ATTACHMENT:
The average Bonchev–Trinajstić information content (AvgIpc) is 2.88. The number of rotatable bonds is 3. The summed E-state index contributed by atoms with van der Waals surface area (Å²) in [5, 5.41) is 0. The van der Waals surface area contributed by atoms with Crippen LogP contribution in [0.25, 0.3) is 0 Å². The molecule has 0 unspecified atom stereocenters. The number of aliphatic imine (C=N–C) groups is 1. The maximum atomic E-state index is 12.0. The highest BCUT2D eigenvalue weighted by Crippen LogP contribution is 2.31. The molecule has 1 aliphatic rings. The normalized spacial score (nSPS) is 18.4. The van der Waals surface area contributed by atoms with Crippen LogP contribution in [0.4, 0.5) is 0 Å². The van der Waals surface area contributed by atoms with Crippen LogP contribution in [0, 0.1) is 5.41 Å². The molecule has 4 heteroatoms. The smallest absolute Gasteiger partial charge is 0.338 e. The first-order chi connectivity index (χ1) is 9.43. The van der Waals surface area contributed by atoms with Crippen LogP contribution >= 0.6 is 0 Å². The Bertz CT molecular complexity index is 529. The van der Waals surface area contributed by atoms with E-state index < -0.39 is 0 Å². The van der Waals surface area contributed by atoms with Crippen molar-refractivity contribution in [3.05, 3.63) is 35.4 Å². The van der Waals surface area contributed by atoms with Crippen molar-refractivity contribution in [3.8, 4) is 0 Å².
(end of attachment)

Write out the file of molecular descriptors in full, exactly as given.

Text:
The average Bonchev–Trinajstić information content (AvgIpc) is 2.88. The number of rotatable bonds is 3. The summed E-state index contributed by atoms with van der Waals surface area (Å²) in [5, 5.41) is 0. The van der Waals surface area contributed by atoms with Crippen LogP contribution in [0.25, 0.3) is 0 Å². The molecule has 0 unspecified atom stereocenters. The number of aliphatic imine (C=N–C) groups is 1. The maximum atomic E-state index is 12.0. The highest BCUT2D eigenvalue weighted by Crippen LogP contribution is 2.31. The molecule has 1 aliphatic rings. The normalized spacial score (nSPS) is 18.4. The van der Waals surface area contributed by atoms with Crippen LogP contribution in [0.4, 0.5) is 0 Å². The van der Waals surface area contributed by atoms with Crippen LogP contribution in [0, 0.1) is 5.41 Å². The molecule has 4 heteroatoms. The smallest absolute Gasteiger partial charge is 0.338 e. The first-order chi connectivity index (χ1) is 9.43. The van der Waals surface area contributed by atoms with Crippen LogP contribution >= 0.6 is 0 Å². The Bertz CT molecular complexity index is 529. The van der Waals surface area contributed by atoms with E-state index < -0.39 is 0 Å². The van der Waals surface area contributed by atoms with Crippen molar-refractivity contribution in [3.05, 3.63) is 35.4 Å². The van der Waals surface area contributed by atoms with Crippen molar-refractivity contribution in [3.8, 4) is 0 Å².